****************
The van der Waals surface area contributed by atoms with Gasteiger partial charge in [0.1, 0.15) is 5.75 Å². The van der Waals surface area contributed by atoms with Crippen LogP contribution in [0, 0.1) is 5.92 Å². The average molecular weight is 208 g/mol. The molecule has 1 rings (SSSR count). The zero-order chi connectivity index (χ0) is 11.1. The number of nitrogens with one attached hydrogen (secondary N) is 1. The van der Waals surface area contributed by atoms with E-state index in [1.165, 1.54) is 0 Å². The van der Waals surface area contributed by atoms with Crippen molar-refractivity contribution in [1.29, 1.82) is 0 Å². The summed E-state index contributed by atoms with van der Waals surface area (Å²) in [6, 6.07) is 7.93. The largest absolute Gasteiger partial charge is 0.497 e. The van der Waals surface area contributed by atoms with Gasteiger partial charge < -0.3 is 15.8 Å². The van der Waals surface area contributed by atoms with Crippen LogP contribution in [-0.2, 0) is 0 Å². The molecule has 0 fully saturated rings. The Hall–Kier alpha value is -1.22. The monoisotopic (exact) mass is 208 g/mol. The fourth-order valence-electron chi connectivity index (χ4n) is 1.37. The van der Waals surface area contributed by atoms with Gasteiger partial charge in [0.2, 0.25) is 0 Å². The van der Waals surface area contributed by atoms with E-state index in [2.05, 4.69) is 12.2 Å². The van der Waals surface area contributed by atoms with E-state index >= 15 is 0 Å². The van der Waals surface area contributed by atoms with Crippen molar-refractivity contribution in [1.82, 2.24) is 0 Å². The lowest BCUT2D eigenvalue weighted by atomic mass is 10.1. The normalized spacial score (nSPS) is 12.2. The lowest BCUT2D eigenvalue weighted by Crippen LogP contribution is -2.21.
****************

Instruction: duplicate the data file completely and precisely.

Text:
The van der Waals surface area contributed by atoms with Gasteiger partial charge in [0.1, 0.15) is 5.75 Å². The van der Waals surface area contributed by atoms with Crippen LogP contribution in [0, 0.1) is 5.92 Å². The average molecular weight is 208 g/mol. The molecule has 1 rings (SSSR count). The zero-order chi connectivity index (χ0) is 11.1. The number of nitrogens with one attached hydrogen (secondary N) is 1. The van der Waals surface area contributed by atoms with E-state index in [1.165, 1.54) is 0 Å². The van der Waals surface area contributed by atoms with Crippen molar-refractivity contribution in [1.29, 1.82) is 0 Å². The summed E-state index contributed by atoms with van der Waals surface area (Å²) in [6, 6.07) is 7.93. The largest absolute Gasteiger partial charge is 0.497 e. The van der Waals surface area contributed by atoms with Gasteiger partial charge < -0.3 is 15.8 Å². The van der Waals surface area contributed by atoms with Crippen LogP contribution in [-0.2, 0) is 0 Å². The molecule has 0 fully saturated rings. The Hall–Kier alpha value is -1.22. The monoisotopic (exact) mass is 208 g/mol. The fourth-order valence-electron chi connectivity index (χ4n) is 1.37. The van der Waals surface area contributed by atoms with Gasteiger partial charge in [0.2, 0.25) is 0 Å². The van der Waals surface area contributed by atoms with E-state index in [2.05, 4.69) is 12.2 Å². The van der Waals surface area contributed by atoms with E-state index >= 15 is 0 Å². The van der Waals surface area contributed by atoms with Crippen molar-refractivity contribution in [1.82, 2.24) is 0 Å². The lowest BCUT2D eigenvalue weighted by atomic mass is 10.1. The normalized spacial score (nSPS) is 12.2. The lowest BCUT2D eigenvalue weighted by Crippen LogP contribution is -2.21.